Vaccine development is a long, complex process. Unlike drugs that are given to people with a diseased, vaccines are given to healthy people and also vulnerable sections such as children, pregnant women and the elderly. So rigorous tests are compulsory. History says that the fastest time it took to develop a vaccine is five years, but it usually takes double or sometimes triple that time.

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During the 2021/22 season, which starts in September, the flu jab will be available to all children aged two and three on August 31; all children in primary school and all children in school aged between 10 and 15 in secondary school; those aged six months to under 50 years in clinical health risk groups; pregnant women; those aged 50 years and over; unpaid carers; close contacts of immunocompromised individuals with health conditions; and frontline health and adult social care staff.

NHS staff across England vaccinated record numbers of people against flu last year a potentially fatal illness and they continue to pull out all the stops to deliver the biggest and most successful NHS COVID-19 vaccination programme in health history, protecting their patients and communities, said Dr Nikita Kanani, NHS medical director for primary care. Getting your free flu vaccine if you are eligible as well as keeping up good habits like regularly washing your hands could help save your life, so please do come forward when you are invited to give you and your loved ones vital protection this winter, she said.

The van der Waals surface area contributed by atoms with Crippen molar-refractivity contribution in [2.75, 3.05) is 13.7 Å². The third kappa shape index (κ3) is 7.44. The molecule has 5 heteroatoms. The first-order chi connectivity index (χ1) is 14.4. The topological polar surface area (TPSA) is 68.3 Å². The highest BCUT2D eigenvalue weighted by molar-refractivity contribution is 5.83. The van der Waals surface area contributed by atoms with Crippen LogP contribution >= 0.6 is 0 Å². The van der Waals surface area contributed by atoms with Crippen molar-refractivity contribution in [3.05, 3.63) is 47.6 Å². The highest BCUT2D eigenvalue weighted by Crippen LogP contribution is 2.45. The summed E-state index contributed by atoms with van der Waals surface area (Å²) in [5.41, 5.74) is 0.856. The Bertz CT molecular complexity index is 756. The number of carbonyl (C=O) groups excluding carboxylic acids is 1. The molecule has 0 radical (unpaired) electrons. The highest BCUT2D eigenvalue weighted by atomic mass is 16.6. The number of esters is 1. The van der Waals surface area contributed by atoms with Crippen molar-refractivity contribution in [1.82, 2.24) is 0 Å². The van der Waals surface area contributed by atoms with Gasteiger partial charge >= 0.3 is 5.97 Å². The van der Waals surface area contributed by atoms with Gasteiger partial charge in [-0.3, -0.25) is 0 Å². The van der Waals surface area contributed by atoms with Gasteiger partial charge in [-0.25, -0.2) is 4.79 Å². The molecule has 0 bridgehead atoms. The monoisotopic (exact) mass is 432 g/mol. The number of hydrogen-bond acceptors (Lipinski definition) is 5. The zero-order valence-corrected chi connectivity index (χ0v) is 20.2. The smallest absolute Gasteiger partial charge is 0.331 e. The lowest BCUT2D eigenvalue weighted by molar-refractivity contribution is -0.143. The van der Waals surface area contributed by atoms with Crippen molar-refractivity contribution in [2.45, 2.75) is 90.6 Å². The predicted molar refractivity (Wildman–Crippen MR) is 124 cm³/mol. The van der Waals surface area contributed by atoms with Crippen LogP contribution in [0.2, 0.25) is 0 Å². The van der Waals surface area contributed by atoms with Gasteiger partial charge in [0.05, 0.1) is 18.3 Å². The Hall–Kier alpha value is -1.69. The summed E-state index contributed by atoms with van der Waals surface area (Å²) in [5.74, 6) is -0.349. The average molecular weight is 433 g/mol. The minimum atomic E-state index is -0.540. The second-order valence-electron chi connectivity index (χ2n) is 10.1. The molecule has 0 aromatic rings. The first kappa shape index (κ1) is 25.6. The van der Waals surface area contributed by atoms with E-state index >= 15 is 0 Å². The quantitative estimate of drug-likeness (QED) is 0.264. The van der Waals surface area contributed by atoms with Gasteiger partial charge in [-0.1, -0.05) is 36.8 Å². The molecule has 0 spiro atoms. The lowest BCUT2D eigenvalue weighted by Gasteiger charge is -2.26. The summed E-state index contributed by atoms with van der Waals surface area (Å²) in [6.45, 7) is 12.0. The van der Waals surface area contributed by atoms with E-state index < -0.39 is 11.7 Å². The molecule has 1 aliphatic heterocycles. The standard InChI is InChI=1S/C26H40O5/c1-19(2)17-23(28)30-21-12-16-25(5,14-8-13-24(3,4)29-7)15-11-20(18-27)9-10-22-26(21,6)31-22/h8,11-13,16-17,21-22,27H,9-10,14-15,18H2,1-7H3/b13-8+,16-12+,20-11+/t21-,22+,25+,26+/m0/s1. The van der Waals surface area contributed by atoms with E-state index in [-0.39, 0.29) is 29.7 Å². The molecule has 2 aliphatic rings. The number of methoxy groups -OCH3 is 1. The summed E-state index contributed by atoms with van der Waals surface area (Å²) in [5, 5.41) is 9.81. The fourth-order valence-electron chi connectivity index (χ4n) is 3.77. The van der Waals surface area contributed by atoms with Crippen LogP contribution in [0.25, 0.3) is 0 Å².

Alongside this flu drive, the government is preparing for a booster programme of COVID-19 vaccines and the Joint Committee on Vaccination (JCVI) and Immunisation has published interim advice on who would be prioritised for a possible third vaccine from September 2021. The booster programme, which would be designed to ensure millions of people most vulnerable to COVID-19 continue to have the protection they need ahead of the winter and against new variants, will be informed by the JCVI's final advice expected in the coming weeks, based on the pandemic data.

Dr Yvonne Doyle, Medical Director at Public Health England, added: The flu vaccine is safe, effective and protects millions of people each year from what can be a devastating illness. Last winter, flu activity was extremely low, but this is no reason for complacency as it means less people have built up a defence against the virus. Combined with the likelihood that COVID-19 will still be circulating, this makes the coming flu season highly unpredictable.

We will be preparing for a challenging winter by expanding our world-leading flu vaccination programme to over 35 million people, saving more lives and limiting the impact on the NHS and social care, Doyle said. The DHSC said as a result of non-pharmaceutical interventions in place for COVID-19, such as mask-wearing, physical and social distancing, and restricted international travel, flu levels were lower than expected across the world in 2020/21.

It is possible there will be higher levels of flu this winter, with more of the population susceptible given the low levels last season.
first published: Jul 17, 2021 06:55 pm